together and this will happen. >> this is it for tim pawlenty. aides said if he doesn't come in second or third, they'll have to take a look at whether he can go forward. he delivered for tim pawlenty what was a stem winder of a speech. >> the message for him today from us and from all across this country is mr. president, get the government off our backs! >> he built a strongest poll organization, but ron paul has had the most devout and loyal following in straw polls all year. >> we're into wars that are costing us trillions of dollars. those trillions of dollars should have been left in the economy to build jobs and produce prosperity here at home. >> rick santorum has been making lots of noise with a family tour over the entire state of iowa. having barely shown up in public polls for months, he's hoping for fourth. >> i will not back down on the sanctity of life and the integrity of the american family
>> herman cain is always a crowd pleaser. >> i have been criticized because i have not had any direct foreign policy experience. and the guy we have there now has? [ laughter ] >> the sixth candidate speaking was that had husband mccotter trying to get noticed mcthe visible wannabes. two major republicans are not on the ballot. sarah palin has backers here, recruiting for write-in votes, and rick perry supporters are pushing hard. he announced his candidacy earlier this afternoon in south carolina. for months republicans across the country have been expressing dissatisfaction with the field, hoping there would be more to choose from. it looks like now with the 2011 straw poll soon to be in the history books, the field is near complete that perry will be in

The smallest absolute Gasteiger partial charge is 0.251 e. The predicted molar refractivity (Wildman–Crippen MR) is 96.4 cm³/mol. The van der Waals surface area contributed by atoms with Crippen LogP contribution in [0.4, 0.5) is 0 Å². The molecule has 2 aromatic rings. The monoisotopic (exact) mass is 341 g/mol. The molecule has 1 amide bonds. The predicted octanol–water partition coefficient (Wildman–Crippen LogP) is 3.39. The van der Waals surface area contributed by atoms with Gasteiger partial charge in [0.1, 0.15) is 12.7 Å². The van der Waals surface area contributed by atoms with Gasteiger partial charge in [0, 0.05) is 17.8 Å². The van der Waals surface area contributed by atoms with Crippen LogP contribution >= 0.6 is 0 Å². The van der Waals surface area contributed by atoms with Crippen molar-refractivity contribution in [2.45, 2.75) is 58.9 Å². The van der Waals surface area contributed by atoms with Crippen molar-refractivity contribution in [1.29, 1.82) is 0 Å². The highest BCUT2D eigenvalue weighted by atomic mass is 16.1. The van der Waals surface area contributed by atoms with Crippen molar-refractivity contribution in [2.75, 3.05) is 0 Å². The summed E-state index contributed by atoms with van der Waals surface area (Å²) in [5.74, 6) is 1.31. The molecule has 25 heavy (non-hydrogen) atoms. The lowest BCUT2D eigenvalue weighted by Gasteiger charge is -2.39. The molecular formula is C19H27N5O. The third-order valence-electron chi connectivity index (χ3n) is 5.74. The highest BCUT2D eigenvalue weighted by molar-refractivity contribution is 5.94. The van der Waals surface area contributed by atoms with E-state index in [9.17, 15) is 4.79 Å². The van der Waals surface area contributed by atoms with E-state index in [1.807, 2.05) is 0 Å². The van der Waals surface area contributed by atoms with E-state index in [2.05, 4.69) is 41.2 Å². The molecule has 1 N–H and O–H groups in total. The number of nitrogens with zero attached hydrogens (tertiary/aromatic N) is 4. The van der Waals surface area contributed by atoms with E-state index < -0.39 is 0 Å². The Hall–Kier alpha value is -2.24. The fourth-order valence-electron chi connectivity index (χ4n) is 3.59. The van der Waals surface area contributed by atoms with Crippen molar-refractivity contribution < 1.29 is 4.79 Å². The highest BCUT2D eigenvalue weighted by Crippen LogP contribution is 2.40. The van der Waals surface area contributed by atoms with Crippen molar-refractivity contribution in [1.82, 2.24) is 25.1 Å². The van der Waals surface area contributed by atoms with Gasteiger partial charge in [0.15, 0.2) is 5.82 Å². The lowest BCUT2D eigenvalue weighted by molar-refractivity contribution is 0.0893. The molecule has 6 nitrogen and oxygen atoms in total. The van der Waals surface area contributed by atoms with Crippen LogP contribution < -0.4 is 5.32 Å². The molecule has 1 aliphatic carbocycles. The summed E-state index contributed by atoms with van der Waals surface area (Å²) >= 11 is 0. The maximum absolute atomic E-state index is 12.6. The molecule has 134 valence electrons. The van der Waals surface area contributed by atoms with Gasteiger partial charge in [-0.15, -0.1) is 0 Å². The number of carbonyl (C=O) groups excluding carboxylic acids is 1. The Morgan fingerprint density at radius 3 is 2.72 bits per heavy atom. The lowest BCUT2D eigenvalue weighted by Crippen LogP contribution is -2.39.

iowa to show his face and begin his campaign in the first caucus state. >> carl, don't go anywhere, we'll be checking in throughout the two hours for anything you have. for many of you, however, the most important question today is what is a straw poll? why is it so important? steve brown has some answers. good afternoon. >> good afternoon. the straw poll by design is a win-win for the iowa republican party. it allows the party to collect a little cash and flex its muscle at the very same time. the straw poll is a huge prepresidential election year fund-raiser for the iowa republican party. tickets are $30 per person, but it's the gop campaign's for the white house that usually pay. need a bus ride to it? they'll pay for that and much more. >> campaigns go out and buy lots of ticket, they get them to their supporters, they get them